CNC DMLS Investment casting (3D printed pattern)
Number of parts 1 5 25 1 5 25 1 5 25
$2,705 LT: 3 days $11,610 LT: 5 days $51,350 LT: 7 days $1,990 LT: 7 days $9,200 LT: 7 days $45,800 LT: 14 days $105 LT: 14 days $480 LT: 14 days $2260 LT: 21 days
$730 LT: 3 days $3,400 LT: 4 days $16,100 LT: 10 days $2,555 LT: 7 days $12,115 LT: 14 days $59,925 LT: 14 days $140 LT: 14 days $632 LT: 14 days $3100 LT: 21 days
$660 LT: 3 days $3,000 LT: 4 days $14,300 LT: 10 days $1,760 LT: 7 days $8,130 LT: 14 days $39,980 LT: 14 days $160 LT: 14 days $720 LT: 14 days $3390 LT: 21 days

Using 3D printing to produce metal parts

DMLS

DMLS is a powder bed fusion technology that is used to produce metal parts to a high level of dimensional accuracy. The additive nature of 3D printing means that very complex designs are able to be created. The design freedom offered by DMLS has seen it adopted by many industries (automotive and aerospace) where weight optimisation and performance are critical (the cost of operating a commercial aircraft is roughly €1000/kg meaning any weight saving result in significant savings in operation costs). This has seen these industries willing to justify the high per part cost of DMLS based on the cost savings of producing complex lighter parts. It is always advisable to compare the cost of using a 3D printing service provider and buying your own metal 3D printer.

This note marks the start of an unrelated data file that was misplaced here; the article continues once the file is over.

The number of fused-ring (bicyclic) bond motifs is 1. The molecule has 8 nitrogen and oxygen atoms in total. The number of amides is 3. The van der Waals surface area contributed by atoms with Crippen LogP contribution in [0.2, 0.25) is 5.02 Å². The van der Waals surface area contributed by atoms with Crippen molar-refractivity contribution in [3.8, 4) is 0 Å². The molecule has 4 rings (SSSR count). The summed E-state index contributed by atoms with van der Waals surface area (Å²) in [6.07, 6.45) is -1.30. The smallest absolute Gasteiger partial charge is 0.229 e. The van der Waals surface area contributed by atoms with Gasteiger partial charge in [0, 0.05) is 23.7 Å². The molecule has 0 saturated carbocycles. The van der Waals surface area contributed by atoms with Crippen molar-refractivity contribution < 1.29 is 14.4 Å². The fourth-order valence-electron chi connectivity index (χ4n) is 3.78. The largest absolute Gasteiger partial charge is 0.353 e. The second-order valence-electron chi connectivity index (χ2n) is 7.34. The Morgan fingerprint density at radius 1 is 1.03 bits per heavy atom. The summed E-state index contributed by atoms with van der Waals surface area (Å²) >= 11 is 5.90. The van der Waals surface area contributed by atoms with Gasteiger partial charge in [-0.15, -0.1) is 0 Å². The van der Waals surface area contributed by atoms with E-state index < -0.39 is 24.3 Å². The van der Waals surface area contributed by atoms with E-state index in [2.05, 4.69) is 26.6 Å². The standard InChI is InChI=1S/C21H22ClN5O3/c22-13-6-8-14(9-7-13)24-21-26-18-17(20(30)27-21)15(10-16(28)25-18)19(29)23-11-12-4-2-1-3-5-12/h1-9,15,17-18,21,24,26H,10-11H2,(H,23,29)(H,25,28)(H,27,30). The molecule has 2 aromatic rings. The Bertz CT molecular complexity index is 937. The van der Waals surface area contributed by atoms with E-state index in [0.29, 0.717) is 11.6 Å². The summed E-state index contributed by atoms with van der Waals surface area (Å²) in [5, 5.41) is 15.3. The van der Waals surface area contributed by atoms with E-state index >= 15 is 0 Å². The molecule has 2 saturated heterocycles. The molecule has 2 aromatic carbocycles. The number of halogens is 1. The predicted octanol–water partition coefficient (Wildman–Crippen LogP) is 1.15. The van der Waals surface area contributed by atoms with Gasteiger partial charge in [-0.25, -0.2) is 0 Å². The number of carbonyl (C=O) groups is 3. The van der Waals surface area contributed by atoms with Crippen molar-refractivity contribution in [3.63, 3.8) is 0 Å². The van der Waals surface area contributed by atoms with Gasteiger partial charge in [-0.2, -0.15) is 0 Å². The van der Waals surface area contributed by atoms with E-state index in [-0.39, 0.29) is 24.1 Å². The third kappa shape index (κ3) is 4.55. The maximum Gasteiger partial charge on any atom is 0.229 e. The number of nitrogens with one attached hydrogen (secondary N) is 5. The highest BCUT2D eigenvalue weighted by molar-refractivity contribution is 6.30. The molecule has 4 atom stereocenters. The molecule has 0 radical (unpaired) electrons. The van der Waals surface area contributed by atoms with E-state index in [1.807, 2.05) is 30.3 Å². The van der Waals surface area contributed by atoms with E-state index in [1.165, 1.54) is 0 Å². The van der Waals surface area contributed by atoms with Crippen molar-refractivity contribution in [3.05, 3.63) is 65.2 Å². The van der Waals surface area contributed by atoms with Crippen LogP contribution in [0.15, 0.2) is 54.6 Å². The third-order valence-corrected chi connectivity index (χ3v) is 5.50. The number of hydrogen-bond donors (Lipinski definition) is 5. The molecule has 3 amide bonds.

DMLS can produce parts from a large range of metals including aluminium and stainless steel as well as exotic biocompatible materials used in dentistry and medical industries like titanium. The main limitations of DMLS are the high cost, small build size and long lead times compared to other 3D printing technologies. Parts also require support material to limit the likelihood of distortion and warping occurring and this must also be removed after printing further increasing lead time and cost.

A large number of metal crown and bridge copings printed in a single print

(image courtesy of Renishaw)

Investment casting

The investment casting process traditionally uses wax patterns to produce molds for casting, as it has a very clean burn-out with no residues. The image below presents the process.